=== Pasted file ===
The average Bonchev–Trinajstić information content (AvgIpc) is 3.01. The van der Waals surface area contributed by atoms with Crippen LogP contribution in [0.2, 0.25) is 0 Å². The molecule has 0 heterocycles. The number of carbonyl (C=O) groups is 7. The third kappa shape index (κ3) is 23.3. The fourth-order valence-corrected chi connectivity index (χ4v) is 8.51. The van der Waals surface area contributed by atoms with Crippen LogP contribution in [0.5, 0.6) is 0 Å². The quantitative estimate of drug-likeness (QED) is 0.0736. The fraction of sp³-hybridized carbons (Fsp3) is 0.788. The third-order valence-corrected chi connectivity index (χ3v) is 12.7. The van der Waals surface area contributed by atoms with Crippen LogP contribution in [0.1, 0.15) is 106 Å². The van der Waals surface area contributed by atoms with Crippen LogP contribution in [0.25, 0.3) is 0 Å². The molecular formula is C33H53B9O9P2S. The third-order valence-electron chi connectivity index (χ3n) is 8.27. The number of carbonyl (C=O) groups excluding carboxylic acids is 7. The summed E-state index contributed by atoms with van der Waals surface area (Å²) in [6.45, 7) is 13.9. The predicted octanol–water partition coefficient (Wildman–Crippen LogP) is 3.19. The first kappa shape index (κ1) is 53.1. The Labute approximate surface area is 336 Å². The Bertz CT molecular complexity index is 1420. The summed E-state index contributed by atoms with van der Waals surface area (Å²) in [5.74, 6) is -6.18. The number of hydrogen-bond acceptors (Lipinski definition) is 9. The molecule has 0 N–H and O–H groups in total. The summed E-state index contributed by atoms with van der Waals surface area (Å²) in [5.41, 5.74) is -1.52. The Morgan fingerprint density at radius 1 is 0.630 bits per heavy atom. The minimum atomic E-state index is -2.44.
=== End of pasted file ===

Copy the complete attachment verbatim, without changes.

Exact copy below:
The average Bonchev–Trinajstić information content (AvgIpc) is 3.01. The van der Waals surface area contributed by atoms with Crippen LogP contribution in [0.2, 0.25) is 0 Å². The molecule has 0 heterocycles. The number of carbonyl (C=O) groups is 7. The third kappa shape index (κ3) is 23.3. The fourth-order valence-corrected chi connectivity index (χ4v) is 8.51. The van der Waals surface area contributed by atoms with Crippen LogP contribution in [0.5, 0.6) is 0 Å². The quantitative estimate of drug-likeness (QED) is 0.0736. The fraction of sp³-hybridized carbons (Fsp3) is 0.788. The third-order valence-corrected chi connectivity index (χ3v) is 12.7. The van der Waals surface area contributed by atoms with Crippen LogP contribution in [0.1, 0.15) is 106 Å². The van der Waals surface area contributed by atoms with Crippen LogP contribution in [0.25, 0.3) is 0 Å². The molecular formula is C33H53B9O9P2S. The third-order valence-electron chi connectivity index (χ3n) is 8.27. The number of carbonyl (C=O) groups excluding carboxylic acids is 7. The summed E-state index contributed by atoms with van der Waals surface area (Å²) in [6.45, 7) is 13.9. The predicted octanol–water partition coefficient (Wildman–Crippen LogP) is 3.19. The first kappa shape index (κ1) is 53.1. The Labute approximate surface area is 336 Å². The Bertz CT molecular complexity index is 1420. The summed E-state index contributed by atoms with van der Waals surface area (Å²) in [5.74, 6) is -6.18. The number of hydrogen-bond acceptors (Lipinski definition) is 9. The molecule has 0 N–H and O–H groups in total. The summed E-state index contributed by atoms with van der Waals surface area (Å²) in [5.41, 5.74) is -1.52. The Morgan fingerprint density at radius 1 is 0.630 bits per heavy atom. The minimum atomic E-state index is -2.44.